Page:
Reed Leads Senate Democrats, Rep. Duckworth in Calling for Stronger Consumer Protections for Military Families
Senators Reed was joined by Senator Chuck Schumer (D-NY), Congresswoman Tammy Duckworth (D-IL), and a number of Senate Democrats in calling for additional tools to better protect members of the military and their families from abusive financial practices. The group also discussed their new Military Consumer Protection Act legislation.
The Military Consumer Protection Act, introduced in the Senate by Reed and Schumer and in the House by Rep. Duckworth, would empower the Consumer Financial Protection Bureau (CFPB) to oversee and enforce compliance with certain existing provisions of the Service Member Civil Relief Act (SCRA), which was designed to ease financial burdens on service members during periods of military service. Despite these SCRA protections, which Congress enacted to enable service members to “devote their entire energy to the defense needs of the Nation,” enforcement of this critical law has been found to be inconsistent and subject to the discretion of financial regulators.
The Military Consumer Protection Act is cosponsored by U.S. Senators Dick Durbin (D-IL), Bob Menendez (D-NJ), Mark Warner (D-VA), Jeff Merkley (D-OR), Al Franken (D-MN), Richard Blumenthal (D-CT), Mazie Hirono (D-HI), Tim Kaine (D-VA), and Elizabeth Warren (D-MA), and supported by a range of organizations representing the interests of service members and their families, including: the Consumer Federation of America; the National Guard Association of the United States; the National Association of Consumer Advocates; the National Military Family Association; the Military Officers Association of America; and U.S. PIRG.
Sometimes the meals children receive at school are the only guaranteed meals they get each day. And with schools on summer vacation, U.S. Senator Jack Reed, Governor Gina M. Raimondo and First Gentleman Andy Moffit, the Rhode Island Department of Education (RIDE), Providence Mayor Jorge Elorza, and others are teaming up with the U.S. Department of Agriculture (USDA) to ensure every child has access to healthy food over their summer break.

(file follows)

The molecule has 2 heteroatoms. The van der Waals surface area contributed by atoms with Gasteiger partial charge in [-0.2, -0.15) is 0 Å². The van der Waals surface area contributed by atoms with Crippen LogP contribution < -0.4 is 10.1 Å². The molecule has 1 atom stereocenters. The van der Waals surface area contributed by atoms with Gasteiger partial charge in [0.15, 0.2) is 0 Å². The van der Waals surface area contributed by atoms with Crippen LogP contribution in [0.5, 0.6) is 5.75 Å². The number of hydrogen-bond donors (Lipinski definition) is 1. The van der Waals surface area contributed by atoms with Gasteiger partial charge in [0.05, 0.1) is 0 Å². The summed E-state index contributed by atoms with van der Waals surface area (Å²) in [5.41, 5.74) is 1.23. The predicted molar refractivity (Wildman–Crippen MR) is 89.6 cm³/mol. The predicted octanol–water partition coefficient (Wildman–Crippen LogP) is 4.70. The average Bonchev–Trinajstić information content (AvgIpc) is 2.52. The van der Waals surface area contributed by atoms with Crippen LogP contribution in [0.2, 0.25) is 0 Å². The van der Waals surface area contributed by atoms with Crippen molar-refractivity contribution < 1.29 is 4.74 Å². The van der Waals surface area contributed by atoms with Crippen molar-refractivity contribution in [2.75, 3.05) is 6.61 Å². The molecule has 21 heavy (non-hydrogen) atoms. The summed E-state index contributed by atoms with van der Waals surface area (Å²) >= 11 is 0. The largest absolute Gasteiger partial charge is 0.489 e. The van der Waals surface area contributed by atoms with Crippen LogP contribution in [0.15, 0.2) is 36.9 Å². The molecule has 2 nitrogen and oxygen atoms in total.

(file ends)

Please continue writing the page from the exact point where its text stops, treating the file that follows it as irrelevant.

This year they are partnering with non-profits, community organizations, and volunteers to offer the Summer Food Service Program (SFSP) at over 200 sites across Rhode Island and hope to serve more than 300,000 meals to hungry kids in need.
The federal Summer Food Service Program is open to any child 18 years of age and younger, and gives them the opportunity to enjoy free, nutritious meals and snacks for most of the summer. The program is administered by the Rhode Island Department of Education (RIDE) in conjunction with community partners throughout the state, such as the Providence Department of Parks + Recreation and the Rhode Island Community Food Bank, and operates Mondays through Fridays in most locations, with some sites offering weekend options as well.
Senator Reed was joined by Senator Whitehouse, Amy Grzybowski, Acting Town Manager for the Town of Westerly, and other officials to celebrate the completion of the Westerly Town Beach Pavilion rehabilitation project.
Wind and wave impacts from Hurricane Sandy substantially damaged Westerly’s Old Town Beach Pavilion in 2012, including the complete destruction of the septic system. Reed, a member of the Senate Appropriations Committee, was instrumental in securing $1.35 million in federal funds to rebuild the pavilion in the aftermath of the storm.